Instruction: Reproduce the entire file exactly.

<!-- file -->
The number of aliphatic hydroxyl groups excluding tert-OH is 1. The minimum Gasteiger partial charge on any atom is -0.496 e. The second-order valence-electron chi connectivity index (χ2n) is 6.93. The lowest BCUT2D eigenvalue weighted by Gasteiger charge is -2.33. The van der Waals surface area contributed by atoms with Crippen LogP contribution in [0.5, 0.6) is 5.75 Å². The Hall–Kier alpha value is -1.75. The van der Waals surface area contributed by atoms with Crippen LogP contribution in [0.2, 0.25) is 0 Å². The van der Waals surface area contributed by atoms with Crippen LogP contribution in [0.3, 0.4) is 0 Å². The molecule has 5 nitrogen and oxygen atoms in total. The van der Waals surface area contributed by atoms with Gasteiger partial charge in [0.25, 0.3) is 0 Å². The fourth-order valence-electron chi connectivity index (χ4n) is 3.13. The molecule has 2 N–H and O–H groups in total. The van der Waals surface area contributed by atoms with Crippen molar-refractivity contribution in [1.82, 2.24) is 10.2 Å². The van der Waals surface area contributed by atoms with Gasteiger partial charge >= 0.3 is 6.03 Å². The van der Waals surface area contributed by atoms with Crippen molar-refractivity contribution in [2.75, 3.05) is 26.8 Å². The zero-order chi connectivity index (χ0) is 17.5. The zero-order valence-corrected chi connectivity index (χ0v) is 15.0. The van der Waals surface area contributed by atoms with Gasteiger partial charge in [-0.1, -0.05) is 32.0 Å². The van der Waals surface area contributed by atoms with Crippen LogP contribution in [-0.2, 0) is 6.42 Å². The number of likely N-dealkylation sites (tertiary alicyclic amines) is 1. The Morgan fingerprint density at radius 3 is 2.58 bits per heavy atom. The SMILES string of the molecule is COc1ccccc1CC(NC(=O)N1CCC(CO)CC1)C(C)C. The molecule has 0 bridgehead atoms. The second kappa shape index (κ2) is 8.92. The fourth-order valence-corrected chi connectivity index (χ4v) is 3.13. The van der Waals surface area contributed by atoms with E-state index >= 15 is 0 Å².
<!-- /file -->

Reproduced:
The number of aliphatic hydroxyl groups excluding tert-OH is 1. The minimum Gasteiger partial charge on any atom is -0.496 e. The second-order valence-electron chi connectivity index (χ2n) is 6.93. The lowest BCUT2D eigenvalue weighted by Gasteiger charge is -2.33. The van der Waals surface area contributed by atoms with Crippen LogP contribution in [0.5, 0.6) is 5.75 Å². The Hall–Kier alpha value is -1.75. The van der Waals surface area contributed by atoms with Crippen LogP contribution in [0.2, 0.25) is 0 Å². The van der Waals surface area contributed by atoms with Crippen LogP contribution in [0.3, 0.4) is 0 Å². The molecule has 5 nitrogen and oxygen atoms in total. The van der Waals surface area contributed by atoms with Gasteiger partial charge in [0.25, 0.3) is 0 Å². The fourth-order valence-electron chi connectivity index (χ4n) is 3.13. The molecule has 2 N–H and O–H groups in total. The van der Waals surface area contributed by atoms with Crippen molar-refractivity contribution in [1.82, 2.24) is 10.2 Å². The van der Waals surface area contributed by atoms with Gasteiger partial charge >= 0.3 is 6.03 Å². The van der Waals surface area contributed by atoms with Crippen molar-refractivity contribution in [2.75, 3.05) is 26.8 Å². The zero-order chi connectivity index (χ0) is 17.5. The zero-order valence-corrected chi connectivity index (χ0v) is 15.0. The van der Waals surface area contributed by atoms with Gasteiger partial charge in [-0.1, -0.05) is 32.0 Å². The van der Waals surface area contributed by atoms with Crippen LogP contribution in [-0.2, 0) is 6.42 Å². The number of likely N-dealkylation sites (tertiary alicyclic amines) is 1. The Morgan fingerprint density at radius 3 is 2.58 bits per heavy atom. The SMILES string of the molecule is COc1ccccc1CC(NC(=O)N1CCC(CO)CC1)C(C)C. The molecule has 0 bridgehead atoms. The second kappa shape index (κ2) is 8.92. The fourth-order valence-corrected chi connectivity index (χ4v) is 3.13. The van der Waals surface area contributed by atoms with E-state index >= 15 is 0 Å².